OPEC Chief Abdullah al-Badri is maintaining the position that investment into oil should not cease or decline. In fact, he echoed sentiments suggesting that investors should continue to fund the market despite the steep decline in the last several months – which has now peaked at the lowest crude prices in more than 5 years.

Since June, the decline is quickly approaching the 50% mark – as the crude price of oil hit $57.81 a barrel. The last time the crude price – per barrel – was that low it was May of 2009 and the American market was still in recession. The Organization of Petroleum Exporting Countries is the entity that accounts for and sets large-scale trends for the Arab oil producing nations who are a part of the collective.


At the end of 2013 the price of oil per barrel was $98.17 in the United States. Now, as it crested below $60 – many expected a change of position by the OPEC. “We are not going to change our minds because the prices went to $60 or to $40,” a United Arab Emirates oil minister pointed out at the same conference where al-Badri was speaking. “We’re not targeting a price; the market will stabilize itself,” he went on to add.

As stock markets in the Persian Gulf stumbled once again and saw massive losses in trading on Sunday, amid fears that the downfall would continue. The Dubai index fell 7.6% on Sunday, and that would translate to a 1,313-point fall if it were compared and translated to the Dow Jones industrial average here in the United States.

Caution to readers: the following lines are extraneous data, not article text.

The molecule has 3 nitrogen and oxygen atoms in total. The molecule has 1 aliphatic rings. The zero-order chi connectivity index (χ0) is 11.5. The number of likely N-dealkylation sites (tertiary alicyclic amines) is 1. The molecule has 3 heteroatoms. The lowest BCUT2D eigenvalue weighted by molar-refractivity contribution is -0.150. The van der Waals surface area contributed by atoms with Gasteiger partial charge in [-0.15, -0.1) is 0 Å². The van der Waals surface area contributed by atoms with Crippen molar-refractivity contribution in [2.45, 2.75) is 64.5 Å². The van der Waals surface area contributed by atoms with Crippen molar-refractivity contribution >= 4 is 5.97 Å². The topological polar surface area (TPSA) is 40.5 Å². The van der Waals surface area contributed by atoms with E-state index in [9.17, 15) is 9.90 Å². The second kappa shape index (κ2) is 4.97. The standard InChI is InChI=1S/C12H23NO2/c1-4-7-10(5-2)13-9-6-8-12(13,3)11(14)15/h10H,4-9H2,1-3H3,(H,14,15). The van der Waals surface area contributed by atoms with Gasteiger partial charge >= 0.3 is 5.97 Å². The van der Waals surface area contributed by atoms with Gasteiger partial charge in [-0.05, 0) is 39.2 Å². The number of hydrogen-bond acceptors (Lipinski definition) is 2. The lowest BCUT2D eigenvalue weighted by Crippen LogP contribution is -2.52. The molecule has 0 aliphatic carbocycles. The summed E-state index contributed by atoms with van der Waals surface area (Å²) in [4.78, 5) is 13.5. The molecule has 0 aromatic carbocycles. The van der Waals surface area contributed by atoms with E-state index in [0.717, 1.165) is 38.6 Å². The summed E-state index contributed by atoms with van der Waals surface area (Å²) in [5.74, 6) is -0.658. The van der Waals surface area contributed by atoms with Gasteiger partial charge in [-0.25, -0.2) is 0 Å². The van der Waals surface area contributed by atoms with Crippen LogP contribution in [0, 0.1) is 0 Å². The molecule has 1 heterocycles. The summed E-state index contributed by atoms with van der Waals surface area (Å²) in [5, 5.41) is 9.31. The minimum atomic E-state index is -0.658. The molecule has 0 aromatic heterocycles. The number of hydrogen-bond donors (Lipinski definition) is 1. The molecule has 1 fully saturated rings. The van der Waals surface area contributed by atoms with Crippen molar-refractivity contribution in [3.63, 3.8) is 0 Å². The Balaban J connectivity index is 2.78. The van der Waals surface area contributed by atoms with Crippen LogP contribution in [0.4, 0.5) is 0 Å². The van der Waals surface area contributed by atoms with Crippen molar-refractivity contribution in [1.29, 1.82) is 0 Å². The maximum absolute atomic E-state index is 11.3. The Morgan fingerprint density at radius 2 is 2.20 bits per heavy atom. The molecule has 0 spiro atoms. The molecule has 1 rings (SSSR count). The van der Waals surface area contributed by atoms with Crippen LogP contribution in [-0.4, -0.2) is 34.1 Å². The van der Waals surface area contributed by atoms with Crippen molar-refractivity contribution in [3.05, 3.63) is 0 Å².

The ultimate reason for this is demand that hasn’t met the expectations. Oil is ultimately a supply-and-demand system, and if the demand isn’t what it needs to be to accommodate production, then the price of oil – on a per barrel basis – will reflect that uncertainty or instability.

However, the move of OPEC to not enforce regulation in that region is something that has been measured as a backhanded move. Stewart Glickman of S&P Capital IQ pointed out that “they are going to face more bloodletting with oil prices until other swing producers feel enough pain to stop drilling.”

There has been a lot of chatter around those non-OPEC producers and the impact that they are having on the market as a whole. In the United States, shale oil producers are the driving force behind the United States actually becoming the second largest oil producer in the entire world.

A valuable point to look at when it comes to oil production, and the supply-and-demand nature of the business is that overproduction ultimately kills the industry. A major problem within OPEC, and the rest of the community as a whole is that as OPEC has had a difficult time managing and maintaining discipline when it comes to producing oil – the supply surpasses the demand – and the problems are obvious.

However, at this point it’s worth noting that oil has traditionally been an “up-and-down” industry. Just as there are frequent highs, there are also frequent lows. As al-Badri pointed out that “we’ve been through this several times before.”